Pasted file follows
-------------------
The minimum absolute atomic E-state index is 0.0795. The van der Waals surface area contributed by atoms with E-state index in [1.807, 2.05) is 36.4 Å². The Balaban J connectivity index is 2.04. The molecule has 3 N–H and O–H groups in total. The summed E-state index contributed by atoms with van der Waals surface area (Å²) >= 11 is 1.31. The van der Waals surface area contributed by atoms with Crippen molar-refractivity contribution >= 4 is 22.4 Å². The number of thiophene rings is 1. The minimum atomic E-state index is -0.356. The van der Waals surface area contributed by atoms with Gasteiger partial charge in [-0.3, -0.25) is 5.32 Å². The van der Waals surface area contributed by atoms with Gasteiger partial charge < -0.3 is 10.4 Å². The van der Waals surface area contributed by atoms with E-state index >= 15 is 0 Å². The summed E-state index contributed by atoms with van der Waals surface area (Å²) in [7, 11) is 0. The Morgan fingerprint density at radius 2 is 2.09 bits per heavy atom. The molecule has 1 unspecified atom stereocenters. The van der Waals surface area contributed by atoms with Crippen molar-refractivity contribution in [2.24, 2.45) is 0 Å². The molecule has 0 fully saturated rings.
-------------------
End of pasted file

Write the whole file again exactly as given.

The minimum absolute atomic E-state index is 0.0795. The van der Waals surface area contributed by atoms with E-state index in [1.807, 2.05) is 36.4 Å². The Balaban J connectivity index is 2.04. The molecule has 3 N–H and O–H groups in total. The summed E-state index contributed by atoms with van der Waals surface area (Å²) >= 11 is 1.31. The van der Waals surface area contributed by atoms with Crippen molar-refractivity contribution >= 4 is 22.4 Å². The number of thiophene rings is 1. The minimum atomic E-state index is -0.356. The van der Waals surface area contributed by atoms with Gasteiger partial charge in [-0.3, -0.25) is 5.32 Å². The van der Waals surface area contributed by atoms with Gasteiger partial charge < -0.3 is 10.4 Å². The van der Waals surface area contributed by atoms with E-state index >= 15 is 0 Å². The summed E-state index contributed by atoms with van der Waals surface area (Å²) in [7, 11) is 0. The Morgan fingerprint density at radius 2 is 2.09 bits per heavy atom. The molecule has 1 unspecified atom stereocenters. The van der Waals surface area contributed by atoms with Crippen molar-refractivity contribution in [2.24, 2.45) is 0 Å². The molecule has 0 fully saturated rings.